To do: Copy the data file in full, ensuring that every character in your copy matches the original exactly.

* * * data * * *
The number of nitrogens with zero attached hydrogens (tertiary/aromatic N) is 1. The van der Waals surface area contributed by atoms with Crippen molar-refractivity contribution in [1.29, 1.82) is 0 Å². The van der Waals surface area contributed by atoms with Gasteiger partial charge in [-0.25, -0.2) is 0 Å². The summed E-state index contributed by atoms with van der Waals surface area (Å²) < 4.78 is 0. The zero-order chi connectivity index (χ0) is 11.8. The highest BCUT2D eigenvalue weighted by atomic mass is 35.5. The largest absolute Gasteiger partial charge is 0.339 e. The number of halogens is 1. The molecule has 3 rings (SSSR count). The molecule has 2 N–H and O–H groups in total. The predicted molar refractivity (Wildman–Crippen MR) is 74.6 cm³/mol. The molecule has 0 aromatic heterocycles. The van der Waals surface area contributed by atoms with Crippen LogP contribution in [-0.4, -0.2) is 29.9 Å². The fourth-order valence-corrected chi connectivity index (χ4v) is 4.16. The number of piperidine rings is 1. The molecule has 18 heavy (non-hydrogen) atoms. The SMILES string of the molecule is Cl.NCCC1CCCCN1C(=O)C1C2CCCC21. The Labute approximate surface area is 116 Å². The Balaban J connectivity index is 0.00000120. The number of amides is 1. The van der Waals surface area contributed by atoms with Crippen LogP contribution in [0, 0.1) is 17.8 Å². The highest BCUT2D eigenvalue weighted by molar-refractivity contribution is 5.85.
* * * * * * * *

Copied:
The number of nitrogens with zero attached hydrogens (tertiary/aromatic N) is 1. The van der Waals surface area contributed by atoms with Crippen molar-refractivity contribution in [1.29, 1.82) is 0 Å². The van der Waals surface area contributed by atoms with Gasteiger partial charge in [-0.25, -0.2) is 0 Å². The summed E-state index contributed by atoms with van der Waals surface area (Å²) < 4.78 is 0. The zero-order chi connectivity index (χ0) is 11.8. The highest BCUT2D eigenvalue weighted by atomic mass is 35.5. The largest absolute Gasteiger partial charge is 0.339 e. The number of halogens is 1. The molecule has 3 rings (SSSR count). The molecule has 2 N–H and O–H groups in total. The predicted molar refractivity (Wildman–Crippen MR) is 74.6 cm³/mol. The molecule has 0 aromatic heterocycles. The van der Waals surface area contributed by atoms with Crippen LogP contribution in [-0.4, -0.2) is 29.9 Å². The fourth-order valence-corrected chi connectivity index (χ4v) is 4.16. The number of piperidine rings is 1. The molecule has 18 heavy (non-hydrogen) atoms. The SMILES string of the molecule is Cl.NCCC1CCCCN1C(=O)C1C2CCCC21. The Labute approximate surface area is 116 Å². The Balaban J connectivity index is 0.00000120. The number of amides is 1. The van der Waals surface area contributed by atoms with Crippen LogP contribution in [0, 0.1) is 17.8 Å². The highest BCUT2D eigenvalue weighted by molar-refractivity contribution is 5.85.